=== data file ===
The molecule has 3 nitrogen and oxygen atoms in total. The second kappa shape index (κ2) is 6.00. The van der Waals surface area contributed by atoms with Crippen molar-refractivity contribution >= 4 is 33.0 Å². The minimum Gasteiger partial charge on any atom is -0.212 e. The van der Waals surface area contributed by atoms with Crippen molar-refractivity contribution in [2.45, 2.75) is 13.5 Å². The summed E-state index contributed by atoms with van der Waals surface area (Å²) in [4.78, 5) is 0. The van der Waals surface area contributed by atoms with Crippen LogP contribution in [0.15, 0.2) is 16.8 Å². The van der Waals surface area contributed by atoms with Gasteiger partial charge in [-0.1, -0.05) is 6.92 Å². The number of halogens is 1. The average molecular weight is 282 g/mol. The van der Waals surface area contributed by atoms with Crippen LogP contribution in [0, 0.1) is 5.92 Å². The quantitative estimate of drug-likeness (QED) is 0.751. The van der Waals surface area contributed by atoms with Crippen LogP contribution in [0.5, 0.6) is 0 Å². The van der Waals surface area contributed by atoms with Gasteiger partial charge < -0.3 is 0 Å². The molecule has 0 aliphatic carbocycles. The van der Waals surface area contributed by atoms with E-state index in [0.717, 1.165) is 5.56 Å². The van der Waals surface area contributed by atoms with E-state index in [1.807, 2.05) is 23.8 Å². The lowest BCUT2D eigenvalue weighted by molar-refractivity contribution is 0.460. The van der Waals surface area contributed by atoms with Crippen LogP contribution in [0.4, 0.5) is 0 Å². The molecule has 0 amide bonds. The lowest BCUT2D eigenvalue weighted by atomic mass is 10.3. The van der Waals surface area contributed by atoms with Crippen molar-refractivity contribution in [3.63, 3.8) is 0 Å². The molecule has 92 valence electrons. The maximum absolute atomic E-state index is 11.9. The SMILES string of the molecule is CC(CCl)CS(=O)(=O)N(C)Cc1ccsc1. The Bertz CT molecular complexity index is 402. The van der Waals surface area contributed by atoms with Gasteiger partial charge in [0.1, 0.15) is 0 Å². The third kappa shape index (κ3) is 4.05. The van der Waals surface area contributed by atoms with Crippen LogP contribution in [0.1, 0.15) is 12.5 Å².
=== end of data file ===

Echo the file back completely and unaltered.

The molecule has 3 nitrogen and oxygen atoms in total. The second kappa shape index (κ2) is 6.00. The van der Waals surface area contributed by atoms with Crippen molar-refractivity contribution >= 4 is 33.0 Å². The minimum Gasteiger partial charge on any atom is -0.212 e. The van der Waals surface area contributed by atoms with Crippen molar-refractivity contribution in [2.45, 2.75) is 13.5 Å². The summed E-state index contributed by atoms with van der Waals surface area (Å²) in [4.78, 5) is 0. The van der Waals surface area contributed by atoms with Crippen LogP contribution in [0.15, 0.2) is 16.8 Å². The van der Waals surface area contributed by atoms with Gasteiger partial charge in [-0.1, -0.05) is 6.92 Å². The number of halogens is 1. The average molecular weight is 282 g/mol. The van der Waals surface area contributed by atoms with Crippen LogP contribution in [0, 0.1) is 5.92 Å². The quantitative estimate of drug-likeness (QED) is 0.751. The van der Waals surface area contributed by atoms with Crippen LogP contribution in [0.5, 0.6) is 0 Å². The van der Waals surface area contributed by atoms with Gasteiger partial charge < -0.3 is 0 Å². The molecule has 0 aliphatic carbocycles. The van der Waals surface area contributed by atoms with E-state index in [0.717, 1.165) is 5.56 Å². The van der Waals surface area contributed by atoms with E-state index in [1.807, 2.05) is 23.8 Å². The lowest BCUT2D eigenvalue weighted by molar-refractivity contribution is 0.460. The van der Waals surface area contributed by atoms with Crippen LogP contribution in [0.4, 0.5) is 0 Å². The molecule has 0 amide bonds. The lowest BCUT2D eigenvalue weighted by atomic mass is 10.3. The van der Waals surface area contributed by atoms with Crippen molar-refractivity contribution in [3.63, 3.8) is 0 Å². The molecule has 92 valence electrons. The maximum absolute atomic E-state index is 11.9. The SMILES string of the molecule is CC(CCl)CS(=O)(=O)N(C)Cc1ccsc1. The Bertz CT molecular complexity index is 402. The van der Waals surface area contributed by atoms with Gasteiger partial charge in [0.1, 0.15) is 0 Å². The third kappa shape index (κ3) is 4.05. The van der Waals surface area contributed by atoms with Crippen LogP contribution in [0.1, 0.15) is 12.5 Å².